Cold

Cold

This is a discussion on Cold within the Bushcraft - Primitive Skills - Survival Skills - Camping forums, part of the Related Topics category; Living in Michigan my whole life you’d think I’d know a thing or two about cold weather. Oh I’ve had my share of soakers while ...

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  1. #1
    Senior Member Array Caertaker's Avatar
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    Cold

    Living in Michigan my whole life you’d think I’d know a thing or two about cold weather. Oh I’ve had my share of soakers while learning to skate on the creek, spring canoe rides that ended up below freezing and just plain wearing something inappropriate for the weather just because I thought it made me look cool. By now I’ve learned:
    • C - Clean
    • O - Overheating
    • L - Layer
    • D - Dry
    but a recent read got me suspecting: I don’t really know cold. The book is Our Southern Highlanders written by Horace Kephart and published in 1913. You can pick it up for free from the Gutenberg project here: Our Southern Highlanders by Horace Kephart - Free Ebook The passage was:
    “a majority of the folks went barefoot all winter, though they had snow much of the time four or five inches deep; and the man said he didn’t think most of the men about here had more than one coat, and the never wore one in winter except on holidays. That was the healthiest way, he reckoned, just toughen yourself and not wear no coat”

    It’s not like this is my first time encountering this concept. I once knew a man from Indonesia who ran around in a warm-up suit all winter long. Then there's the chapter titled Cold Training from Tom Browns book The Tracker which says:
    “…nature could not hurt us if we were at one with it, and I stop resisting the cold. The result was instantaneous…my coldness was gone…I have not been truly cold since.”

    Sounds like BS to me but what do you think? Is conditioning the best key to cold weather survival or is a hefty wool cardigan the only sane choice? Do you have any tips you’ve picked up over the years that you’d like to share? Illustrative stories are welcome too. ('Dissing Tom's knife are not. Lol)
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    Having grown up in Wisconsin and then Michigan, I can say that ain't normal. I have a high tolerance to cold because of my all my many years up north, but barefoot is not a healthy thing.
    Having said that, I usually wear t-shirts when most are wearing sweaters, so I agree that you can condition yourself, but, the human body is only capable of so much.
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    Senior Member Array ntkb's Avatar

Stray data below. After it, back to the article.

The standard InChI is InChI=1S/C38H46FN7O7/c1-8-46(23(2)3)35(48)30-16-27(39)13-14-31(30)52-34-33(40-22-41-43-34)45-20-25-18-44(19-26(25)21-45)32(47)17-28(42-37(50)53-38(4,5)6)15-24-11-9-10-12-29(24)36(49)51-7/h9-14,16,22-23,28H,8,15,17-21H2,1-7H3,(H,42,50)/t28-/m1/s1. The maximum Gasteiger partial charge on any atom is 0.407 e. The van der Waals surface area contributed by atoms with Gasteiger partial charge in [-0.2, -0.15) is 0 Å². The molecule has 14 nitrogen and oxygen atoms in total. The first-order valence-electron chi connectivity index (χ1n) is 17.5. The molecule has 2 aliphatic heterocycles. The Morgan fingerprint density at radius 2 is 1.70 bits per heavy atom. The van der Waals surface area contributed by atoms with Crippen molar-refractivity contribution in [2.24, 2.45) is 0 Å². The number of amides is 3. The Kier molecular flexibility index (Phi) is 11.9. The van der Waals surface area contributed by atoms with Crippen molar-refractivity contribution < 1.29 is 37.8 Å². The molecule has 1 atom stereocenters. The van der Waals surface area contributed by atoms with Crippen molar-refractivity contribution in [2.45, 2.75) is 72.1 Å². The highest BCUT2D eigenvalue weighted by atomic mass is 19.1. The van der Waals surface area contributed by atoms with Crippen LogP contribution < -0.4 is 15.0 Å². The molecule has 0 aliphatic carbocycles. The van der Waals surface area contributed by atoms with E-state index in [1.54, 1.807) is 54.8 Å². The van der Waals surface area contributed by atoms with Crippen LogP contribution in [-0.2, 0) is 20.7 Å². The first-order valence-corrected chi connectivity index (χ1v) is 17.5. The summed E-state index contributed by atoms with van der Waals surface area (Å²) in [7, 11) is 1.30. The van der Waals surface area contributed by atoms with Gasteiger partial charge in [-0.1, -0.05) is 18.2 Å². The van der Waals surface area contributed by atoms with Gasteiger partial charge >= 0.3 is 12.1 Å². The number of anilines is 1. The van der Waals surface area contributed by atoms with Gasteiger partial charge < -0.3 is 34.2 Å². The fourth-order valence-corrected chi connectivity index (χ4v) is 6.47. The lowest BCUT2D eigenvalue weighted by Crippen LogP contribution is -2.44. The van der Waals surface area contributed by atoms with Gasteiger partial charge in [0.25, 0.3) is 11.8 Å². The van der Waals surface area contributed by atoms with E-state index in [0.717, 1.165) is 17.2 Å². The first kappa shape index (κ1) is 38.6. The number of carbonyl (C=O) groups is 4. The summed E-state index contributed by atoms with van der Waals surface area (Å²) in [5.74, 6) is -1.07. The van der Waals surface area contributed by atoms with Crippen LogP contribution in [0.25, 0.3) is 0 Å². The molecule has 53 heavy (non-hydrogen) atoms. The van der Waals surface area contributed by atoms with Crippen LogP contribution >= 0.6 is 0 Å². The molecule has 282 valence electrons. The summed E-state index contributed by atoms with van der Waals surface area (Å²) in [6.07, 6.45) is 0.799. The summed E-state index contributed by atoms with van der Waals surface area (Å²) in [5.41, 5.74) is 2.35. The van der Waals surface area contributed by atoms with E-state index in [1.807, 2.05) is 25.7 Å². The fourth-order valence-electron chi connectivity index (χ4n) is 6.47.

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    I once had a set of one piece wool underwear I wore all the time with just a jean jacket, I was warm all the time, the others around me with more modern clothing were freezing. the same type that one sees in old photos, this may have helped.
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    Distinguished Member Array dangerranger's Avatar
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    Where I live, I know squat about cold. But I will say it takes some conditioning to be able to work a full day in the 110+ heat that's common here. My hats off to you northerners! The first couple of years Id hibernate for at least 9 months of the year! DR
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    Quote Originally Posted by Caertaker View Post
    Living in Michigan my whole life you’d think I’d know a thing or two about cold weather. Oh I’ve had my share of soakers while learning to skate on the creek, spring canoe rides that ended up below freezing and just plain wearing something inappropriate for the weather just because I thought it made me look cool. By now I’ve learned:
    • C - Clean
    • O - Overheating
    • L - Layer
    • D - Dry
    but a recent read got me suspecting: I don’t really know cold. The book is Our Southern Highlanders written by Horace Kephart and published in 1913. You can pick it up for free from the Gutenberg project here: Our Southern Highlanders by Horace Kephart - Free Ebook The passage was:
    “a majority of the folks went barefoot all winter, though they had snow much of the time four or five inches deep; and the man said he didn’t think most of the men about here had more than one coat, and the never wore one in winter except on holidays. That was the healthiest way, he reckoned, just toughen yourself and not wear no coat”

    It’s not like this is my first time encountering this concept. I once knew a man from Indonesia who ran around in a warm-up suit all winter long. Then there's the chapter titled Cold Training from Tom Browns book The Tracker which says: